What Does Beachwater Monitoring Show?

This section describes the number of beaches and beach segments monitored in the state and what their assigned monitoring frequency is. The percent of samples that exceeded state standards is given. For this section, NRDC calculated percent exceedance rates by taking the number of samples exceeding the state's daily maximum single-sample standard(s) and dividing that number by the total number of samples collected during the calendar year. NRDC considers all reported samples individually (without averaging) when calculating the percent exceedance rates in this analysis. This includes duplicate samples and samples taken outside the official beach season, if any. These exceedance determinations are used for tracking water quality over time. The list of beaches with highest exceedances in the state excludes beaches with less than 12 monitoring samples reported during the year.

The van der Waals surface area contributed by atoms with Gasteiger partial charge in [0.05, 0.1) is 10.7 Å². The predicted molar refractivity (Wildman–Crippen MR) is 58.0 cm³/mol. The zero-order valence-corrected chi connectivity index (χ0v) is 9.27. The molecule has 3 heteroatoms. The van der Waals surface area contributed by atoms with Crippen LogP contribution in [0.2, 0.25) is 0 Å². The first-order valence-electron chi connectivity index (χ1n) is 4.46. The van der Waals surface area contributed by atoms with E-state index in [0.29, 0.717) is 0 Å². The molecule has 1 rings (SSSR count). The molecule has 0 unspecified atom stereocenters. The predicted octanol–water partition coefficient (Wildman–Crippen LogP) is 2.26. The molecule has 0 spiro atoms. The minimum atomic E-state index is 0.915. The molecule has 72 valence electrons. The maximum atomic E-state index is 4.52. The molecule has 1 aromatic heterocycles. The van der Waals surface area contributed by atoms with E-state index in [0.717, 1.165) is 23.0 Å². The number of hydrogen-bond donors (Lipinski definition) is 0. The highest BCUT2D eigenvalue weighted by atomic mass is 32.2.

This section also shows the trends in beachwater quality from 2008 to 2012. When making year-to-year comparisons, NRDC only includes beaches that were sampled all five years. Thus, each state summary has three 2012 percent exceedance rates that might not agree: one that was calculated based on the national single-sample maximum water quality standard for designated beach areas (to rank states for 2012), one that was calculated based on the state's daily maximum standard(s) (which might or might not be different than the national standard), and one that was calculated based on the state's daily maximum standard(s) for the set of beaches with reported monitoring results in all five years from 2008 to 2012.

What Are the State's Sampling Practices?